I make no apologies when I admit my preferences and soft heart for computer science. Over the years, no other subject has changed so much in content and pedagogical approach. It’s a terrific computer science teacher who stays on top of all of this.
Over the years, there has been no shortage of debate as to what to teach, when to teach it, how to teach it, …
If you do reading from many blogs who address one concept of computer science – coding – you’ll find that there are a number of posts giving “## reasons to teach coding to students”. Some talk about it generally so that it could be understood that it should be taught somewhere in a child’s educational career and others specifically make reference to why you’d want to teach coding in elementary schools. My preference would be, given the large number of places that computers are used in other ways in the curriculum, that the earlier the better.
But the kids aren’t ready! Really? How many have helped mom and dad program their smartphone? How many have their own and have customized it to their liking. They’re already tinkering and learning. They are ready.
I’m a firm believer that since we’re big fans of technology, we really want to ensure that students become educated users of the technology, and part of that is to just get a sense of what it’s all about. Now, I don’t think that we’re expecting our students to create the next great web browser, but there’s so much value in knowing what coding is all about and a sense of how it’s done. I’ve mentioned it in this blog before but I really believe in the message of Douglas Rushkoff’s “Program or be Programmed“. Your school’s teacher-librarian needs to have a copy of that in your professional library.
Through the introduction of this awareness, it also opens the doors to the whole discipline where the students just may wish to extend their abilities.
The real question, to me, remains largely unanswered. Where should coding, as an introduction to computer science, be introduced? It’s amazing the number of teachers who will agree that it’s a good skill to have as long as someone else introduces it!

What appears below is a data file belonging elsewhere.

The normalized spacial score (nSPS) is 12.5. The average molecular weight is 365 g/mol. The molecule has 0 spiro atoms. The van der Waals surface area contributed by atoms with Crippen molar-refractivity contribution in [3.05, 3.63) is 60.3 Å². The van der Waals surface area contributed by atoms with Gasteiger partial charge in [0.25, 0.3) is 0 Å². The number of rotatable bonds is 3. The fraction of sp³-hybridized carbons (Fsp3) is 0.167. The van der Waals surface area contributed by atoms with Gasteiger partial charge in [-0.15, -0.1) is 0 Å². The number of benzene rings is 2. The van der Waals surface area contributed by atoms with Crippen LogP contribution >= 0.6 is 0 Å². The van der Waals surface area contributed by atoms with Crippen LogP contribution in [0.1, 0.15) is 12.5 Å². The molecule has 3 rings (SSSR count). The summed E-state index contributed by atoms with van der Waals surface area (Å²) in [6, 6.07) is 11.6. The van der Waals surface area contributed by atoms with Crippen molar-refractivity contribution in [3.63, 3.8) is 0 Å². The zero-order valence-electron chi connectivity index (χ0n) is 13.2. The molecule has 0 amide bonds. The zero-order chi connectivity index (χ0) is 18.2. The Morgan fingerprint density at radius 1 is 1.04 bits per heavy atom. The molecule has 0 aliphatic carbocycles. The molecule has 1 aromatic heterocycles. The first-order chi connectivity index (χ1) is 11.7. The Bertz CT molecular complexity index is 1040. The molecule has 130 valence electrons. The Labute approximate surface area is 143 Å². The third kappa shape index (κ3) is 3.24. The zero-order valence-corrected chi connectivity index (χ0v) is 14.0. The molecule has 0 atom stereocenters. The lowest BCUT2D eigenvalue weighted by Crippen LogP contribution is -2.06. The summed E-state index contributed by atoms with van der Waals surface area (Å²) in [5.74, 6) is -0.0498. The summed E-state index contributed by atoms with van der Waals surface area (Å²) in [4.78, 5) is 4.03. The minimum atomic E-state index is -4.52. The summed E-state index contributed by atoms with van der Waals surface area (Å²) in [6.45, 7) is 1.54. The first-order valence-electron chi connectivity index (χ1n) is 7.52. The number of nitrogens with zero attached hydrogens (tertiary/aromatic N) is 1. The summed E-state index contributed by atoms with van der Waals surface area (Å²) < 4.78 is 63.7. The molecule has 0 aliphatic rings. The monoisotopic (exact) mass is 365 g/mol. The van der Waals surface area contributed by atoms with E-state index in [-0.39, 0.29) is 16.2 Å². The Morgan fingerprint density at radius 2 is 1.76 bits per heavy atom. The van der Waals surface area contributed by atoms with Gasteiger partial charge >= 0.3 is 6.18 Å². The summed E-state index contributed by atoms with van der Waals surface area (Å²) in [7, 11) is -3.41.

I’ve been playing around with Code Monster from Crunchzilla and can see where it may solve the problem for implementation.
The use of the tutorial provides feedback to the learner and gives an instant sense of achievement. Recently, I tried it out here at dougpete labs. (which is really a couch and two recliner chairs with a dog who wants to be part of everything) Within minutes, my guinea pig made the comment “Hey, I could actually do this … it isn’t all that hard.” The more I started to think about Code Monster, the more I liked it.
As a beginning learning environment, you’re not presented with a large confusing interface with a tonne of options like you would find in a professional IDE and the concept of the code in one window and the results in another window right beside generates that instant feeling of gratification that comes from writing good code.
With your friendly monster leading the way, learning is quick, efficient, and fun. The deeper you get into the tutorials, the more you want to experience.
I can see an application like this having multiple entry points in schools:
- in an elementary school classroom, where the desire is there to easily introduce coding to students;
- in a computer club where students learn the concepts on their own in a group setting.
Working through the tutorial with the monster will indeed give a sense of what coding is about and hopefully generate enough interest to take on something else. There is so much available once you get started – Scratch, Alice, GameMaker – and a good start to coding is a great way to ensure success.
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- Code Monster and teaching programming to kids (glinden.blogspot.com)
- Interesting Links 10 September 2012 (alfredtwo.blogspot.com)
- Khan Academy Wants to Teach You Coding (good.is)
- Redefining the Introduction to Computer Science (ejohn.org)
- Is a Computer Science Degree Worth Getting Anymore? (developers.slashdot.org)
- Khan Academy Launches The Future of Computer Science Education (techcrunch.com)